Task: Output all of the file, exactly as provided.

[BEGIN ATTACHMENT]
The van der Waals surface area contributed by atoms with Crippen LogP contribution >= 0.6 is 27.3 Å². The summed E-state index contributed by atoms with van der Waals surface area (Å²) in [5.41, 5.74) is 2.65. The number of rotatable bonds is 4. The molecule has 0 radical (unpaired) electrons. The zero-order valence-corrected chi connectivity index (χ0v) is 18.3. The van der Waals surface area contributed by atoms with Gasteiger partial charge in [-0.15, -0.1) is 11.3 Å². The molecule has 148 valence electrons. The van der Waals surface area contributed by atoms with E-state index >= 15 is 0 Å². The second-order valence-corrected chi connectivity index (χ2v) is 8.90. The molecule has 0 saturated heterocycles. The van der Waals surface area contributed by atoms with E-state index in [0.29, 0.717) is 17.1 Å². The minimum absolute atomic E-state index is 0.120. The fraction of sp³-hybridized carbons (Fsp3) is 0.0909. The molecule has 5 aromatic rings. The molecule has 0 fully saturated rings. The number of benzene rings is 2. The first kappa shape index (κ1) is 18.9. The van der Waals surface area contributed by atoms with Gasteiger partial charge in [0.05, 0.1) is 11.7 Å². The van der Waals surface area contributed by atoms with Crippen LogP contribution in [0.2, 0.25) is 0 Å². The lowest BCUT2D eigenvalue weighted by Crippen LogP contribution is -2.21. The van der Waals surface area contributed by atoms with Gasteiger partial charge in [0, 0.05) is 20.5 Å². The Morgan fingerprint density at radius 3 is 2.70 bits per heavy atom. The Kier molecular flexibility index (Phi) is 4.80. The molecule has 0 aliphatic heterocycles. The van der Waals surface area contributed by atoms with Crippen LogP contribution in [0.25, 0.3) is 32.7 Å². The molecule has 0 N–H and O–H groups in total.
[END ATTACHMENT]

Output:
The van der Waals surface area contributed by atoms with Crippen LogP contribution >= 0.6 is 27.3 Å². The summed E-state index contributed by atoms with van der Waals surface area (Å²) in [5.41, 5.74) is 2.65. The number of rotatable bonds is 4. The molecule has 0 radical (unpaired) electrons. The zero-order valence-corrected chi connectivity index (χ0v) is 18.3. The van der Waals surface area contributed by atoms with Gasteiger partial charge in [-0.15, -0.1) is 11.3 Å². The molecule has 148 valence electrons. The van der Waals surface area contributed by atoms with E-state index >= 15 is 0 Å². The second-order valence-corrected chi connectivity index (χ2v) is 8.90. The molecule has 0 saturated heterocycles. The van der Waals surface area contributed by atoms with E-state index in [0.29, 0.717) is 17.1 Å². The minimum absolute atomic E-state index is 0.120. The fraction of sp³-hybridized carbons (Fsp3) is 0.0909. The molecule has 5 aromatic rings. The molecule has 0 fully saturated rings. The number of benzene rings is 2. The first kappa shape index (κ1) is 18.9. The van der Waals surface area contributed by atoms with Gasteiger partial charge in [0.05, 0.1) is 11.7 Å². The van der Waals surface area contributed by atoms with Crippen LogP contribution in [0.2, 0.25) is 0 Å². The lowest BCUT2D eigenvalue weighted by Crippen LogP contribution is -2.21. The van der Waals surface area contributed by atoms with Gasteiger partial charge in [0, 0.05) is 20.5 Å². The Morgan fingerprint density at radius 3 is 2.70 bits per heavy atom. The Kier molecular flexibility index (Phi) is 4.80. The molecule has 0 aliphatic heterocycles. The van der Waals surface area contributed by atoms with Crippen LogP contribution in [0.25, 0.3) is 32.7 Å². The molecule has 0 N–H and O–H groups in total.